How to Write a Good Essay

A thesis statement is the main point that the content of your essay will support.

It is an contestable assertion, usually made in one or two sentences, that makes a clear argument about your research topic.

For example:

Story-telling should be incorporated into the curriculum of early childhood education programs in order to encourage language development in young children.

A good thesis statement will:

  • Assert a strong position that can be challenged and debated, rather than merely describing or stating facts that cannot be contested
  • Form a complete sentence that clearly explains to the reader the overall direction of the essay
  • Be sufficiently narrow rather than broad, so the topic can be adequately addressed in the essay
  • Communicate a single, overarching point rather than multiple points that may be too difficult or broad to support
  • Be clear and specific, as opposed to overly vague, open-ended, or general

Learn how to craft an effective thesis statement in this short video:

Avoid these common mistakes when formulating a thesis statement::

Error:

Example:

Corrected Version:

> Thesis is too broad or general in scope for the length of an essay.

> An individual's family upbringing impacts their adult life.

> An individual's family upbringing has less impact on their personality traits than environmental factors such as peer influence.

> Thesis is too vague or presents a truism that is not debatable.

The Canadian healthcare system currently faces many challenges.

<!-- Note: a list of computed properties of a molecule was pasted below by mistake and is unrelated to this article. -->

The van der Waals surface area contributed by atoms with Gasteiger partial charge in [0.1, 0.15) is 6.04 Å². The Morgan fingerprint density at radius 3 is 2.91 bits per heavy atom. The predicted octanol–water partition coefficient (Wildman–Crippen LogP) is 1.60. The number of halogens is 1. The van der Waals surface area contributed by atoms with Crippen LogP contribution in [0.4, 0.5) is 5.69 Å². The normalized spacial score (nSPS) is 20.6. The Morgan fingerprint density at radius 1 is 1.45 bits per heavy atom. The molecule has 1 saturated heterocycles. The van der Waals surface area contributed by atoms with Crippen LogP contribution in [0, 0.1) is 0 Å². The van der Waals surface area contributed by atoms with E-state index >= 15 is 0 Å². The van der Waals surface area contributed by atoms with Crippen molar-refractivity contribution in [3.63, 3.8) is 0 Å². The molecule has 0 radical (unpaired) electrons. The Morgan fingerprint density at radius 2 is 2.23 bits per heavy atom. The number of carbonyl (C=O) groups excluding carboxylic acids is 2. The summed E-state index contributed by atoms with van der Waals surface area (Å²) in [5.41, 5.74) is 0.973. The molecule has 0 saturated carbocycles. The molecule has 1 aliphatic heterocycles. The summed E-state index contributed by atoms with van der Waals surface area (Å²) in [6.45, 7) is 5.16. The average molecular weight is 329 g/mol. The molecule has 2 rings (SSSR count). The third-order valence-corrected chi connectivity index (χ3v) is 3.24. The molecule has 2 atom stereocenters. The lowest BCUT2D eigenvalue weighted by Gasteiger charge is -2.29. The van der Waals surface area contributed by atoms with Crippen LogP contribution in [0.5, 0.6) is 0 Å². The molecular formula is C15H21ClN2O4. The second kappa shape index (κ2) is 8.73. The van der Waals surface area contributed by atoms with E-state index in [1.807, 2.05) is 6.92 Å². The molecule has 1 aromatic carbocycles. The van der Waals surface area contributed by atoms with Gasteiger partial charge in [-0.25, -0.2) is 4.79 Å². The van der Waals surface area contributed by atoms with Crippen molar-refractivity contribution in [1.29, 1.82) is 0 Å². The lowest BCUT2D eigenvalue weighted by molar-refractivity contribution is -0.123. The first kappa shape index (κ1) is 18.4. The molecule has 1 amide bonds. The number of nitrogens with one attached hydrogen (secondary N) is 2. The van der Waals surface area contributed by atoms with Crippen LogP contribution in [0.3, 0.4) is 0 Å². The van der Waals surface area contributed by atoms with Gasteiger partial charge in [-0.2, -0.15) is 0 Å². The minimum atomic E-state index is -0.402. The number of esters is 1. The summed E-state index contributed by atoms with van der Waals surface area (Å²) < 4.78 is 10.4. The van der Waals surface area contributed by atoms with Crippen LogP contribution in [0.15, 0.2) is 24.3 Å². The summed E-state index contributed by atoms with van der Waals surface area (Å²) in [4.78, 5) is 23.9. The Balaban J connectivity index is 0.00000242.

The Canadian government should set limits on healthcare expenditures to encourage innovation in how the system handles emerging challenges.

> Thesis announces the topic rather than forming an argument.

This essay will discuss the marketing potential of social media.

Companies should exploit the marketing potential of social media by using applications like Twitter for advertising and customer service. 


Follow the links below to learn more about crafting a strong thesis statement:

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Standard Essay Outline

1) Thesis Statement

A.  Supporting Argument/Idea #1

B.  Supporting Argument/Idea #2

C. Supporting Argument/Idea #3

D. Conclusion/Transitional Device

2) Topic Sentence for Supporting Idea #1

A. 

B. 

C.

D. Conclusion/Transitional Device

3) Topic Sentence for Supporting Idea #2

A. 

B. 

C.

D. Conclusion/Transitional Device

4) Topic Sentence for Supporting Idea #3

A. 

B. 

C.

D. Conclusion/Transitional Device

5) Conclusion/Restatement of Thesis

A. 

B. 

C.

D. Strong Concluding Sentence